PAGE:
Europe

Italy's Olive Oil Competitiveness Hindered by Aging Groves

With higher costs and lower yields than modern olive oil farms, quality alone may not be enough to protect Italy's smaller producers in a fast-changing international market.

Feb. 7, 2020
By Paolo DeAndreis

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Fifty years. That is the min­i­mum age of most Ital­ian olive groves. Sixty-three per­cent of Italy’s olive tree-cul­ti­vated land hosts old olive groves and 42 per­cent have less than 140 trees per hectare (2.5 acres) — not enough tree den­sity and yield to remain com­pet­i­tive in the fast-chang­ing inter­na­tional mar­kets, where tech­nol­ogy and inten­sive farm­ing are reshap­ing the sec­tor.

The rise of Spain as the main olive oil pro­ducer changed the tables for high-qual­ity Ital­ian olive oil brands. But then we are see­ing that prices are pushed to the ground. And that isn’t good for any­one.- Angelo Dal­Cima, a farmer and olive grower in cen­tral Italy

In a super-inten­sive farm, every hectare may hold between 600 and 1,600 trees planted in eas­ily man­age­able straight rows. That means costs from prun­ing to har­vest­ing are reduced, while pro­duc­tiv­ity is dra­mat­i­cally increased. It’s time to change, say some Ital­ian farm­ers and asso­ci­a­tions.

Ren­o­vat­ing, intro­duc­ing new pro­cess­ing tech­nolo­gies and upgrad­ing pro­duc­tion and main­te­nance will not come easy, say the farm­ers of Cia-Agri­coltori Ital­iani, the agri­cul­tural asso­ci­a­tion, given both the cul­tural and his­tor­i­cal sig­nif­i­cance of old groves and the tra­di­tional busi­ness orga­ni­za­tion of small fam­ily farm­ing.

See more: The Best Olive Oils from Italy

One of the biggest chal­lenges is to push for the aggre­ga­tion of grow­ers, pro­vid­ing incen­tives for those able to tackle the entire pro­duc­tion chain, from the tree to the olive oil con­sumer,” said Dino Scanavino, the CIA pres­i­dent.

Today only five per­cent of all Ital­ian olive farm­ing land is ded­i­cated to inten­sive farm­ing and just one per­cent con­sists of groves five years of age or younger, the CIA noted.

When the Euro­pean Union in 2014 intro­duced the EAFRD (Euro­pean agri­cul­tural fund for rural devel­op­ment) and funded €100 bil­lion ($109 bil­lion), the idea was to push for a gen­eral ren­o­va­tion of Euro­pean farm­ing and the intro­duc­tion of new tech­nolo­gies while mak­ing the rural world develop the skills and pro­duc­tion means to be a true com­peti­tor on the global mar­ket.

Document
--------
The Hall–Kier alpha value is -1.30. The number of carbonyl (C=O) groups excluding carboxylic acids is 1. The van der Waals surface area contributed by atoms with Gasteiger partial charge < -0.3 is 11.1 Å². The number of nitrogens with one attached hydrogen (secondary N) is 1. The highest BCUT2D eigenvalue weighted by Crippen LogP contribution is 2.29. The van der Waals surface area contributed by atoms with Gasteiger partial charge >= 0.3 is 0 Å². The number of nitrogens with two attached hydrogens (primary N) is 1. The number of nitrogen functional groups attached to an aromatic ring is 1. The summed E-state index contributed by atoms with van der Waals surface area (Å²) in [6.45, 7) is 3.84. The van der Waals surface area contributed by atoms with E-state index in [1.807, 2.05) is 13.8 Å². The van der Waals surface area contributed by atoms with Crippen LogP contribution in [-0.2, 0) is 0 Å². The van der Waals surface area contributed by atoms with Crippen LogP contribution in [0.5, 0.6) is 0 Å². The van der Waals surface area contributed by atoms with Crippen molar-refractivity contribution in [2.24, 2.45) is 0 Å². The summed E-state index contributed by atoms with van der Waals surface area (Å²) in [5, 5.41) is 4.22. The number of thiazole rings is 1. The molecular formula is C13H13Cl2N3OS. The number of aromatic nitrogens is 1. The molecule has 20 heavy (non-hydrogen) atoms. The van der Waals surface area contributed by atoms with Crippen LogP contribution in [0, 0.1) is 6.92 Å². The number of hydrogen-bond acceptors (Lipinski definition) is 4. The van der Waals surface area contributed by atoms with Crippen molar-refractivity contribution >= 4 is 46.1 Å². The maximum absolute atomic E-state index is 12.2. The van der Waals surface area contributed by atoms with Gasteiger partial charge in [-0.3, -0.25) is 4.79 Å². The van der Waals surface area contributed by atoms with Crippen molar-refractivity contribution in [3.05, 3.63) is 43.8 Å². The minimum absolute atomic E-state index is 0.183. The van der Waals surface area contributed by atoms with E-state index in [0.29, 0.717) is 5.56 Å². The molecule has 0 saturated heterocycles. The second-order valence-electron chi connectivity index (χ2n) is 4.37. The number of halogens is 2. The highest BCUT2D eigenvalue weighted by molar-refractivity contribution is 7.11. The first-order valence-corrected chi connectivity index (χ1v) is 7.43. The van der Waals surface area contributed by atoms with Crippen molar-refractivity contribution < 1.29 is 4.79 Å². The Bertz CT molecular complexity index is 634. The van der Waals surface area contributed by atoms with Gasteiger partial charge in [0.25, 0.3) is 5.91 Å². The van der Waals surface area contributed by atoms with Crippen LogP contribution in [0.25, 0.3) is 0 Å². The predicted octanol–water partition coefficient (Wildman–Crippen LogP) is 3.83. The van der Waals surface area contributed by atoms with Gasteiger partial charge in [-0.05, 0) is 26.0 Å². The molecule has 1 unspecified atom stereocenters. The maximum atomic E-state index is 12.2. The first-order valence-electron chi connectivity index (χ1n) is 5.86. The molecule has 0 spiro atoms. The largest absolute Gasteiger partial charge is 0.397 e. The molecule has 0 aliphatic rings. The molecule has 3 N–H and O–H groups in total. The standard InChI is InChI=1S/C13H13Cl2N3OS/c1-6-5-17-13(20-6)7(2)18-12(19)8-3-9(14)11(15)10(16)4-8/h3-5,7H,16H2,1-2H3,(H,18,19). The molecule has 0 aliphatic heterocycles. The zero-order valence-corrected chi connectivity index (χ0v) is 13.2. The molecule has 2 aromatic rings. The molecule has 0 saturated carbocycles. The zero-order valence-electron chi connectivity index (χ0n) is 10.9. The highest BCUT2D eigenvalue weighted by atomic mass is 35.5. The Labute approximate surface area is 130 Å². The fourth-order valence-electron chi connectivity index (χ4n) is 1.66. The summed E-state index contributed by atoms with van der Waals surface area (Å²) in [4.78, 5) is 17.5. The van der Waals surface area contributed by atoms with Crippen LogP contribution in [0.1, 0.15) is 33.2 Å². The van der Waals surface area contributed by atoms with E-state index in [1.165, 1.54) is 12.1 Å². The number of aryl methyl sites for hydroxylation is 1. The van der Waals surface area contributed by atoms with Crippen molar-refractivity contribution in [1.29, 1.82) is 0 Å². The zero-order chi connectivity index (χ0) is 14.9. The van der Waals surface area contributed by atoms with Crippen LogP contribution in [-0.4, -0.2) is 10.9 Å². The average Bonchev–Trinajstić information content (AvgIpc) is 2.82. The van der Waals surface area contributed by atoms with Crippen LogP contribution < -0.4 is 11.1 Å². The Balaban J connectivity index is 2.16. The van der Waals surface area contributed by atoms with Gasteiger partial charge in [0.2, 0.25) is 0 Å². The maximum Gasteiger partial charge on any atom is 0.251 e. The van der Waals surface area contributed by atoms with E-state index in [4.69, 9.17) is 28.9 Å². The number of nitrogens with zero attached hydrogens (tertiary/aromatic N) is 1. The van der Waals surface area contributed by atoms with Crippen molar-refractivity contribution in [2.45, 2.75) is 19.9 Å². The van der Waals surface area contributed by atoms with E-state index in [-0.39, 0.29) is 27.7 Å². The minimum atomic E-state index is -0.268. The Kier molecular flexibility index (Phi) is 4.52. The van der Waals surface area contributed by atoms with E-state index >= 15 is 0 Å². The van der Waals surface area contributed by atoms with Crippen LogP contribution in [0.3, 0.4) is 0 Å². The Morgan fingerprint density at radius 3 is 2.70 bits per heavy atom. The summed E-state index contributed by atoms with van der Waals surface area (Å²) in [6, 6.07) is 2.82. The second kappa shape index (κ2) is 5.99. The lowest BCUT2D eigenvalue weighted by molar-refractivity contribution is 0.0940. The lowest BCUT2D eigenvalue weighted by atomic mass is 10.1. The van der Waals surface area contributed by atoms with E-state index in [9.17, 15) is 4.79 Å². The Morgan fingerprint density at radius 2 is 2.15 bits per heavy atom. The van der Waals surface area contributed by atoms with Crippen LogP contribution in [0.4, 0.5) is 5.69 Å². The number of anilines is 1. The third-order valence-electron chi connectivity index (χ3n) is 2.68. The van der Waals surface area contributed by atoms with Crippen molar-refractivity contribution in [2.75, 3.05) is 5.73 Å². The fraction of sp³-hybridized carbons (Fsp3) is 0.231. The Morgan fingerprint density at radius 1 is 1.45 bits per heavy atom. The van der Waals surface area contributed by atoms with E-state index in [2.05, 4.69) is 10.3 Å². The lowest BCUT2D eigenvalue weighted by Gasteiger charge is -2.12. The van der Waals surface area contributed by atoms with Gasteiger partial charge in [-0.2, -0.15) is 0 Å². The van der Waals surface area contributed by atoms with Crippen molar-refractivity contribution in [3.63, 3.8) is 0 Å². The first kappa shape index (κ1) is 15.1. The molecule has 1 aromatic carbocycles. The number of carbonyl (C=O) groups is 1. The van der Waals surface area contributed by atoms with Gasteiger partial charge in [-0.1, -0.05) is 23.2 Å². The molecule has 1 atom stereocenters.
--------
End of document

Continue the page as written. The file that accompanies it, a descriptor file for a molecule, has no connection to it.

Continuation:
Many grow­ers have fol­lowed the lead, mainly in Spain and Por­tu­gal. Not all pro­duc­ers share the same com­mit­ment, though.

Spain is drag­ging its feet in its own suc­cess,” Angelo Dal­Cima, a farmer and olive grower in cen­tral Italy told Olive Oil Times. The rise of Spain as the main olive oil pro­ducer, with inten­sive and over-inten­sive farm­ing and reduced prun­ing and har­vest­ing costs, changed the tables for high-qual­ity Ital­ian olive oil brands. But then we are see­ing that prices are pushed to the ground. And that isn’t good for any­one.”

Many smaller Ital­ian grow­ers are in areas that are not always fit for inten­sive farm­ing. The rea­sons vary from the geo­graph­i­cal loca­tion on the hills to the his­tor­i­cal and land­scape con­texts. Most olive oil pro­duc­tion in Italy comes from the Puglia region but a big share comes from Tus­cany, a region where olive oil qual­ity and tra­di­tional farm­ing do often come together.

We tend to believe that tra­di­tional olive oil grow­ing means bet­ter olive oil qual­ity,” said Dal­Cima. And higher qual­ity is the answer many Ital­ian grow­ers are keen to offer to the chang­ing mar­kets.

That is why asso­ci­a­tions and agri­cul­tural con­fed­er­a­tions are ask­ing Europe to rede­fine what extra vir­gin olive oil means. They want acid­ity lim­its to be low­ered to 0.4 per­cent — half of the cur­rently man­dated bench­mark of 0.8 per­cent.

It is fair, we should pro­tect high qual­ity,” Dal­Cima said. Change will come to Ital­ian olive groves, but it will take time. A whole cul­ture is chal­lenged and who knows if high qual­ity will be enough to pro­tect it.”



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